Lap 4, here we go, getting towards the end and my original 6 lap goal was definitely not going to happen but was okay with it. I noticed my upper back and neck were starting to hurt and began to shift my mind on other things to push away the slight pain I was experiencing. Was I ready to be done? Almost, but knew I still had 20ish miles to go. Passing, being passed, seeing other riders sidelined due to mechanical issues only and thankfully not physical issues was a sigh of relief. There were only 14 Single Speed Solo racers and didn’t see much of them given the length of each lap and the total amount of racers. When being passed by duo and trio teams I started getting a bit “snooty.” I assure you this is not normal for me…I think. Trying to suppress my “stinkin’ thinkin’” I told myself to “get over it.” At this point the course was the course and where I was really didn’t matter – all I knew is that I was approaching Lap 5. Out of the woods, into the woods and into the timing area I go! If you were wondering if I needed to make a quick stop at the porta john again…yes, I did. Must have “broke the seal” too early! Last refill and back out I go for my final Lap.

Lap 5 was definitely the most fun. Having navigated the course for 44 miles and just under 5 hours the need to think was low if any at all for me. Knowing where I was, anticipating the climbs and preparing for the technical areas was a breeze. No cramping and had a really nice pace. Got some positive “shout-outs” from fellow riders of encouragement that really helped me end strong. Did my mind wonder, oh yeah! At one point my thoughts were of how much I loved the Fall season and how it was the best time of year to ride. This quickly caused me to feel as if I was in the month of October given the leaves on the ground, yaddi, yaddi, yadda. That made me “LOL” and knew I must have been doing something right as slight fatigue was setting it. After each mile, climb, obstacle, and pedal stroke I got closer and closer to the end of the course. Mile 8, 9, 10 and finally out into the field and heading towards the finish – I was a happy camper and ready to be done.

Since this was my first solo endurance race a lot of things had been going through my mind prior to the event. Was I ready physically and mentally? Would I be prepared if I had a flat? What was the course like? All of my thoughts came and went but were unable to be put to rest until the day of the race. Overall I felt really good at my performance and placement – 7th out of 14 racers in my category. Rosaryville was the perfect venue for this kind of race and am so thankful to have registered and finished without any major issues. Will I be racing there next year??? Oh Yeah!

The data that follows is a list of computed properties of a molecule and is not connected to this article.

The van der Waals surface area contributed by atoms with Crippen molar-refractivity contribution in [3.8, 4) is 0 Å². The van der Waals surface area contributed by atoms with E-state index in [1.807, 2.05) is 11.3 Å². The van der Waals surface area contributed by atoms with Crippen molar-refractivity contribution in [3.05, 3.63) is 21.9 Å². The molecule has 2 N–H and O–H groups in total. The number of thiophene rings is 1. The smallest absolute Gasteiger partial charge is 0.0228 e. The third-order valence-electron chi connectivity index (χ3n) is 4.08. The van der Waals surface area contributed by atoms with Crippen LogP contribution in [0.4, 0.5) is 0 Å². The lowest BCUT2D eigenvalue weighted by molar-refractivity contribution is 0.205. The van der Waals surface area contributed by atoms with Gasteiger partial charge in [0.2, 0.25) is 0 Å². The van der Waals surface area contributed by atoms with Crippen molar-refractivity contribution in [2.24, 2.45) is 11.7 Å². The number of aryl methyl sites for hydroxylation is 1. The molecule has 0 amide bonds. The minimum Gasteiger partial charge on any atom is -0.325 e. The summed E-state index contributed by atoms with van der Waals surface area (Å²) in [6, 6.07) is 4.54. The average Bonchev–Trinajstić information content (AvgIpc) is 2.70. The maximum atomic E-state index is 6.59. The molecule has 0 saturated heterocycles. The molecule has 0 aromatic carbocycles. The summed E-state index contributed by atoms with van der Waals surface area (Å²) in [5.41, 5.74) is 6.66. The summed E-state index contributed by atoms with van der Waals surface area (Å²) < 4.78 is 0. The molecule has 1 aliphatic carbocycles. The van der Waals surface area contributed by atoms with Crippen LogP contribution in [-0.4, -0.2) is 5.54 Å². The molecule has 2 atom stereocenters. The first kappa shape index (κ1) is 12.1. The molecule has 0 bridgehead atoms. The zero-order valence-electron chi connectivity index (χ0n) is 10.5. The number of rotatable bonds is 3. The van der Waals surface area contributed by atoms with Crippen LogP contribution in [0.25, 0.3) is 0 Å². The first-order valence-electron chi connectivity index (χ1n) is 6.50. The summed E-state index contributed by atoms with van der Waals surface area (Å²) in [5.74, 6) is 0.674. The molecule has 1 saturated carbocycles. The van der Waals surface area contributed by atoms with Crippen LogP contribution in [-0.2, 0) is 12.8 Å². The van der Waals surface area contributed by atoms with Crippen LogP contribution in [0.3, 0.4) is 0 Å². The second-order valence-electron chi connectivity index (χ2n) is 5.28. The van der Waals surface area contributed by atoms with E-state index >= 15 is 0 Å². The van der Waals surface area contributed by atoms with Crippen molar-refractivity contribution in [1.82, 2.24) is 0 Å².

A big thank you to my loving and always supportive wife, Nela. Just having you there puts my mind at ease and appreciate you spending the day and “manning” the pit area for me.

I would also like to thank Jim Harman, EX2 Adventures, all Volunteers and race sponsors:
EX2 Adventures – www.ex2adventures.com
The Bike Lane – www.thebikelane.com
SEAVS (Exotic Animal Veterinary Services) – www.seavs.com/
Lucky Foot (Premier Walking & Running Shoe Store) – www.luckyfoot.com/
POW HER (Chiropractic & Wellness Center) – www.powherchiro.com
Drink More Water – www.drinkmorewater.com/

Addictted to…..my iPhone!

September 6th, 2012 by

In today’s modern life, cell phones are what keep us connected to the world and global economy. Like many households we have done away with landlines and use our cell phones exclusively. Where has society gone? This major change in society has grown rapidly and raises some concern for the long term.

My cell phone addiction started with the use of Palm products. Upon getting into real estate I immediately turned to any and all devices that could keep me accessible and organized. At first, texting was my major outlet. As your typical cell phone advanced I started noticing that texting turned into emailing and going online. For me it was easy to dismiss any concerns I or others might have had but my stubborn resistance to change was clear. Was I in denial? Should I reflect on the nature of my cell phone use and be concerned about the potential of being swept away to a socially acceptable, but potentially dangerous, addiction?